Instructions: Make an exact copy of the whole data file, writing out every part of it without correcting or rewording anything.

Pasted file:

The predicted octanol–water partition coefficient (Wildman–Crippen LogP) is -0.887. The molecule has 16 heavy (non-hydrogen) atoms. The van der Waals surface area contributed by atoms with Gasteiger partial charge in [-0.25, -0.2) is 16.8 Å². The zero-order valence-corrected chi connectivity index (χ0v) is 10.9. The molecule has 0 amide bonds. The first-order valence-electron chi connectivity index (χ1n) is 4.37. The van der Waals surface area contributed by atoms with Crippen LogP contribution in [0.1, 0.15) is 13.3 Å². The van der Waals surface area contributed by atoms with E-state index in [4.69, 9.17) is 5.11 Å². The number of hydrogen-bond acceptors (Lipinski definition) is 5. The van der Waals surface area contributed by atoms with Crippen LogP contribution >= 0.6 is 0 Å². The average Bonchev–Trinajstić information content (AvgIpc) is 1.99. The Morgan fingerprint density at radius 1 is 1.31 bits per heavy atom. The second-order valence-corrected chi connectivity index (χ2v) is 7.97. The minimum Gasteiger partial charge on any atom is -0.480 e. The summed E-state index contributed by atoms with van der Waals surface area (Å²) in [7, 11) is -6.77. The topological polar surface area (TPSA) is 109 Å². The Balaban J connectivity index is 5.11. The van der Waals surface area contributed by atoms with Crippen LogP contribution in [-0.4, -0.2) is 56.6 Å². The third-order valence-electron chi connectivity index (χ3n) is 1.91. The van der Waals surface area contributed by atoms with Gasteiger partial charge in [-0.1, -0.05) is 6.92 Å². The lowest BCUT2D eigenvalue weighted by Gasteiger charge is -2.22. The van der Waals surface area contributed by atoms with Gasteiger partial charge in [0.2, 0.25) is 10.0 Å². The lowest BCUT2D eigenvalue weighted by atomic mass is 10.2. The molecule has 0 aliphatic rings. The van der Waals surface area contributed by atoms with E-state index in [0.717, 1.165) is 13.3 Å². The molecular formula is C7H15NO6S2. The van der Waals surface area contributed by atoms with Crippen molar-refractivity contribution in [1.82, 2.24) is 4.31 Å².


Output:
The predicted octanol–water partition coefficient (Wildman–Crippen LogP) is -0.887. The molecule has 16 heavy (non-hydrogen) atoms. The van der Waals surface area contributed by atoms with Gasteiger partial charge in [-0.25, -0.2) is 16.8 Å². The zero-order valence-corrected chi connectivity index (χ0v) is 10.9. The molecule has 0 amide bonds. The first-order valence-electron chi connectivity index (χ1n) is 4.37. The van der Waals surface area contributed by atoms with Crippen LogP contribution in [0.1, 0.15) is 13.3 Å². The van der Waals surface area contributed by atoms with E-state index in [4.69, 9.17) is 5.11 Å². The number of hydrogen-bond acceptors (Lipinski definition) is 5. The van der Waals surface area contributed by atoms with Crippen LogP contribution >= 0.6 is 0 Å². The average Bonchev–Trinajstić information content (AvgIpc) is 1.99. The Morgan fingerprint density at radius 1 is 1.31 bits per heavy atom. The second-order valence-corrected chi connectivity index (χ2v) is 7.97. The minimum Gasteiger partial charge on any atom is -0.480 e. The summed E-state index contributed by atoms with van der Waals surface area (Å²) in [7, 11) is -6.77. The topological polar surface area (TPSA) is 109 Å². The Balaban J connectivity index is 5.11. The van der Waals surface area contributed by atoms with Crippen LogP contribution in [-0.4, -0.2) is 56.6 Å². The third-order valence-electron chi connectivity index (χ3n) is 1.91. The van der Waals surface area contributed by atoms with Gasteiger partial charge in [-0.1, -0.05) is 6.92 Å². The lowest BCUT2D eigenvalue weighted by Gasteiger charge is -2.22. The van der Waals surface area contributed by atoms with Gasteiger partial charge in [0.2, 0.25) is 10.0 Å². The lowest BCUT2D eigenvalue weighted by atomic mass is 10.2. The molecule has 0 aliphatic rings. The van der Waals surface area contributed by atoms with E-state index in [0.717, 1.165) is 13.3 Å². The molecular formula is C7H15NO6S2. The van der Waals surface area contributed by atoms with Crippen molar-refractivity contribution in [1.82, 2.24) is 4.31 Å².